the year (Weng et al., 2007a). Francis et al. (Chapter 22, this volume, and personal communication)
showed that for tagged White Sharks in tropical waters (n = 9), the mean time in the 0 –1-m depth
range was 19.7%, but the amount varied considerably among sharks. The appearance of White
Sharks at the surface is signi cantly increased in the presence of a whale carcass on which they
regularly feed (Cliff et al., 1996; Long and Jones, 1996; Curtis et al., 2006; Dicken, 2008). Such a
situation occurred twice in New Caledonia (1997 and 2006) and produced sightings of two White
Sharks each time (Table 23.1).
The unbalanced location of sightings between the southwest area of New Caledonia (80%) and
the rest of the EEZ (20%) is explained by the proximity of the capital Noumea, which contains 60%
(around 120,000 people) of the overall population and the highest density of recreational sea users
in New Caledon ia. Noume a harb or is also t he base for most of the pr ofessiona l shing boats that, for
economic reasons, use the closest shing area between 100- and 600-m depth, off the Grand Coude,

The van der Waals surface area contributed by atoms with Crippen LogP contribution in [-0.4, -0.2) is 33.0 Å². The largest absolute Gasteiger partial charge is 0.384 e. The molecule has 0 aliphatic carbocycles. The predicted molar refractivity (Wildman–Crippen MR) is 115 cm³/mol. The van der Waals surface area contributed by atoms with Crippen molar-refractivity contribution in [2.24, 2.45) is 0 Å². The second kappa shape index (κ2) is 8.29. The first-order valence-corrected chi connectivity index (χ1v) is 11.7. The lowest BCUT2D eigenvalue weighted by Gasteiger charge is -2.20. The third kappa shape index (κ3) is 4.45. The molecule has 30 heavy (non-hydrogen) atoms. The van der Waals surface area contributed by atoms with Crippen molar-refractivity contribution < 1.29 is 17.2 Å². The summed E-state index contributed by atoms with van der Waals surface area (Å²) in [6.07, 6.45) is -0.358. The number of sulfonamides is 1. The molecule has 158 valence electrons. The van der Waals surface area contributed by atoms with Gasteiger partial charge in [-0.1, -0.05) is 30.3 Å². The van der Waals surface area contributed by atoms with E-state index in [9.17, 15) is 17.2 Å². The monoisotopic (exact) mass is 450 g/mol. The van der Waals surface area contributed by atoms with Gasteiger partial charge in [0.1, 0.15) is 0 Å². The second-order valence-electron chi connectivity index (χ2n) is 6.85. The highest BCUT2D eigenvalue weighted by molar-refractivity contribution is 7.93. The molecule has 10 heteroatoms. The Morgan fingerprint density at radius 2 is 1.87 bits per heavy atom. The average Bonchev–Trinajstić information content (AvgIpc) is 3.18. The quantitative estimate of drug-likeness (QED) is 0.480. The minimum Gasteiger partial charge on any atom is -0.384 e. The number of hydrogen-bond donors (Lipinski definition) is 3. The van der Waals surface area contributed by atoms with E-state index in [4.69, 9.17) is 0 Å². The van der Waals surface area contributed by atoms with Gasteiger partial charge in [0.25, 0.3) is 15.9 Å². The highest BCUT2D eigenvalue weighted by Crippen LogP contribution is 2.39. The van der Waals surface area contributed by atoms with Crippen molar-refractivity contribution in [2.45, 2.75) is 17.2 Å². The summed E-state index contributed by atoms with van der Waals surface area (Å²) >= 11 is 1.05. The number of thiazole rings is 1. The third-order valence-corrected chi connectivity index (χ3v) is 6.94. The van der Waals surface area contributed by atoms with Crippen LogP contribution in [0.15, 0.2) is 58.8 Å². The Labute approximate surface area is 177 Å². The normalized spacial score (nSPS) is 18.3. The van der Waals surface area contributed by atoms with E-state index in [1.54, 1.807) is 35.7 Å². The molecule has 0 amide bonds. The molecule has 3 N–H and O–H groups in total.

south to the Ile des Pins, and the Antigonia seamount (Figure 23.2). However, this area might also
constitute important habitat for the White Shark given its geomorphology: a wide passage with
strong currents and local upwellings separates the main island from the Ile des Pins, and the lagoon
offers an open barrier reef, several islets, and intermediate reefs in deep waters (up to 70 m). This
“intermediate” area between the reef and open sea is the preferred mating and nursing ground for
humpback whales, Megaptera novaeangliae, in New Caledonia. Humpback whales utilize the shel-
ter and easy access to the open ocean offered by this area. Of the remaining 20% of sightings of
White Sharks outside the southern area, half were within a radius of 150 km on the western coast
of the southern province of New Caledonia, still in the most inhabited area of the territory. The
human-density factor is a driving factor for White Shark records; this assumption is supported by
the fact that only two pop-up tags were recorded in the southern area (around the Ile des Pins), with
a more widespread distribution of the other four animals within the New Caledonian EEZ, in the
north (around Entrecasteaux Archipelago), the west (around the Bellona Shelf), and the northeast